Well, this past week has sure been one for news. First, ++Akinola warns that if things don’t change and soon he’ll create a rival Lambeth and now the C of E has stated that there is no theological bar to episcopal consecration of women. As with +(+)Schori, it is now only a matter of time before we have a female Archbishop of Canterbury. As a result, FiF UK is even now making plans to bail.
In all honesty, I can’t see how the center can hold. The notion of an international communion held together by affection rather than doctrinal confessions has failed. I pray that this is defeatism talking and that I will be proven wrong–but I just can’t see from where I sit now. My crystal ball suggests not a Conservative Communion and a Liberal Communion arising out of this. What ever arises will be more messy. Why? ++Akinola is a protestant. Recent convert to Catholicism Peregrinator from Canterbury Tales made this comment on a discussion at Texanglican’s place:
The Episcopal Diocese of Fort Worth is going to have to remove their tabernacles, melt down their monstrances, and hide their rosaries if their going to process to the altar, I mean, holy table with Akinola.
For Akinola, Anglo-Catholics are part of the problem, not part of the solution.
And he’s right.
FiF will not align with ++Akinola. Some probably will leave for Rome, but I can imagine an alternate structure being set up for English Anglo-Catholics that will reach out to American and other Anglo-Catholics (How does Archbishop of Walsingham sound?)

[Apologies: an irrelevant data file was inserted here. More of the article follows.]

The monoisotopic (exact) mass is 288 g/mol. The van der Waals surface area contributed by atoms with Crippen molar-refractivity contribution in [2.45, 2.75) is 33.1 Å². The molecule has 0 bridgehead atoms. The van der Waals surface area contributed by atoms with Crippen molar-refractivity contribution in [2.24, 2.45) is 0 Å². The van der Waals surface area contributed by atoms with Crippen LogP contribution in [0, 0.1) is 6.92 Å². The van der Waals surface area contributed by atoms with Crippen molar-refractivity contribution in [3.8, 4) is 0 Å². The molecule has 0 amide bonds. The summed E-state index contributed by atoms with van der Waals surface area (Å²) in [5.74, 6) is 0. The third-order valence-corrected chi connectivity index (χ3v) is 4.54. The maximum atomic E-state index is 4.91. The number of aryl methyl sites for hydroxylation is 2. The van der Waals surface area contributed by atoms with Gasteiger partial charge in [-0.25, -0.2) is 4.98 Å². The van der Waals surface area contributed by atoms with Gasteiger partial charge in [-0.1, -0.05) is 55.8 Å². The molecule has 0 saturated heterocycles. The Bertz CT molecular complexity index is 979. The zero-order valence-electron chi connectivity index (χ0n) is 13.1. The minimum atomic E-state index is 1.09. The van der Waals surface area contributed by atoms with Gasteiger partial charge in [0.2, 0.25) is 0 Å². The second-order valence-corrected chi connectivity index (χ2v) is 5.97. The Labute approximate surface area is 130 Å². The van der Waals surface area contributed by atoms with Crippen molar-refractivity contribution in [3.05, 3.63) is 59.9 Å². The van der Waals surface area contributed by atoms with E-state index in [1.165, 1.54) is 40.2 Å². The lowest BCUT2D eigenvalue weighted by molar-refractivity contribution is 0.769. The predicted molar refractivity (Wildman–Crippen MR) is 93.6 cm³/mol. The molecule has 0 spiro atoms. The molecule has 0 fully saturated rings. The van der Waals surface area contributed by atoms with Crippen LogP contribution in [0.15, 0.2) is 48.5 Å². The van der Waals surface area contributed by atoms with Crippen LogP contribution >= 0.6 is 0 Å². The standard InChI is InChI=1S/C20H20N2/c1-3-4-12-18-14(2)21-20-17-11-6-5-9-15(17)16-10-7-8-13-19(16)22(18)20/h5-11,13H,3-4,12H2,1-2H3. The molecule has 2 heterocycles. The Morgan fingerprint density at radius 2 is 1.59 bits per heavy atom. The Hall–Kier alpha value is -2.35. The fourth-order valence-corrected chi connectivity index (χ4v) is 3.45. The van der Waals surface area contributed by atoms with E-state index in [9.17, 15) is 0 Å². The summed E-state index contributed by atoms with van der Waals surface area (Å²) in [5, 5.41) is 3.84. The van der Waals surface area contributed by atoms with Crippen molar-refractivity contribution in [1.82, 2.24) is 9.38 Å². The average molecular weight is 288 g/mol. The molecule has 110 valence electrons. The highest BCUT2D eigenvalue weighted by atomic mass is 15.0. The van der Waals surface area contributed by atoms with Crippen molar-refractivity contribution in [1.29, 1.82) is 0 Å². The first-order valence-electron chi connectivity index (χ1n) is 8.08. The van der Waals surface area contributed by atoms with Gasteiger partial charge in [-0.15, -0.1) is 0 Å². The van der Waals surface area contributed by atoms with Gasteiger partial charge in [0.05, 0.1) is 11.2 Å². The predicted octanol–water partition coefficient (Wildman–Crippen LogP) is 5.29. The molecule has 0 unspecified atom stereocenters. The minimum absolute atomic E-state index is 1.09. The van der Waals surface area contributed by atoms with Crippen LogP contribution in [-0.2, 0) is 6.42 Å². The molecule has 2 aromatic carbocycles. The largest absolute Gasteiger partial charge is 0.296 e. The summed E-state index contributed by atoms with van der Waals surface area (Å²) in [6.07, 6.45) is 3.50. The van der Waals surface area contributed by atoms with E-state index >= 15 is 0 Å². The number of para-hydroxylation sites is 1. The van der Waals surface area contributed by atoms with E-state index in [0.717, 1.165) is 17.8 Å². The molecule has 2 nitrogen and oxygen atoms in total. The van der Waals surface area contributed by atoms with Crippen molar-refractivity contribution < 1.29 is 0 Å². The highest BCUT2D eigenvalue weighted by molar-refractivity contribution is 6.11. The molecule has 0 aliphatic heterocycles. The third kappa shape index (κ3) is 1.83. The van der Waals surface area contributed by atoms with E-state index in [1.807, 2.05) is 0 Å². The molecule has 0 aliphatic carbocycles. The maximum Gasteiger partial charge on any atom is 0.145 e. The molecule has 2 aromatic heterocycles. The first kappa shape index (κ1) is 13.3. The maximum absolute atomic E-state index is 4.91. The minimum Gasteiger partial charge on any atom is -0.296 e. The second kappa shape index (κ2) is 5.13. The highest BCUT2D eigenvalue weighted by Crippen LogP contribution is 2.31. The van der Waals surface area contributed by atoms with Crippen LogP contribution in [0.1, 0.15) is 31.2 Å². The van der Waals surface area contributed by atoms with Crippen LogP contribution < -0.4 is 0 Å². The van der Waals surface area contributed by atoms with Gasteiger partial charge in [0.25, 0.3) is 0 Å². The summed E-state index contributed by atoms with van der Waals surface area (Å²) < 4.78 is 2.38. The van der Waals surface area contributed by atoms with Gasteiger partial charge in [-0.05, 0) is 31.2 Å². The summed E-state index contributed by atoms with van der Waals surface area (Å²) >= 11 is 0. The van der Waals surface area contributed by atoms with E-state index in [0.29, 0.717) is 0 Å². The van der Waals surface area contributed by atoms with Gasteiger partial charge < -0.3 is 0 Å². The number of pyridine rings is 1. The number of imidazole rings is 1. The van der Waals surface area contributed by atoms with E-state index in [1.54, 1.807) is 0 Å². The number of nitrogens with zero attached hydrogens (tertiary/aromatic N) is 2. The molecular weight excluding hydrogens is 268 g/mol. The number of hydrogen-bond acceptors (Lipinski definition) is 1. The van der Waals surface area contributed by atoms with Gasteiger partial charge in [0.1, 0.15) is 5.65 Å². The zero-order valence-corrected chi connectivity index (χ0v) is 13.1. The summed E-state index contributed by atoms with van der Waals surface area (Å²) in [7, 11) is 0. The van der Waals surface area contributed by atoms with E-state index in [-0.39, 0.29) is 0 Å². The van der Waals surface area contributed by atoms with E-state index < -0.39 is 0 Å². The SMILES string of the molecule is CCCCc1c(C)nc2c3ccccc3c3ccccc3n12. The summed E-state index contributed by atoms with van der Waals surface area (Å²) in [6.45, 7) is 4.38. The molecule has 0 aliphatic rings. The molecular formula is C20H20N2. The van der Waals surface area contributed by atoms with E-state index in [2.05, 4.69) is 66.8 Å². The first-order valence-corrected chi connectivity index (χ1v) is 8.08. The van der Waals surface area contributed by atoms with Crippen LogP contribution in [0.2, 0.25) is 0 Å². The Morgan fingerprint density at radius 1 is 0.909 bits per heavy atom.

I see nothing less than three potential global Anglican bodies:
1. Canterbury and the former broad church wing–now the liberal wing.
2. An Evangelical Communion centered in the Global South.
3. An Anglo-Catholic wing, probably also centered in England.
Whether these potentialities become realities depends on a whole lot of things which cannot now be foreseen. Perhaps the most important involves who can–or will–reach out to the Continuum.
I said above that the collapse of the AC is perhaps the collapse of an international communion held together by affection rather than doctrinal confessions. Note what I said–and what I didn’t say. I didn’t say that this heralds the collapse of a communion held together by common prayer. Because we’re not. Our prayer internationally has not been common for the past 50 years or so. I believe that the Prayer Book and prayer book spirituality is the true hallmark of Anglicanism. What if we did commit ourselves to common prayer? What if we walked apart as bodies no longer of one mind but if we promised to one another to study how we can return to our common heritage of prayer?
Can the Anglican splinters still witness to the world a path to Christ through steadfast liturgical prayer?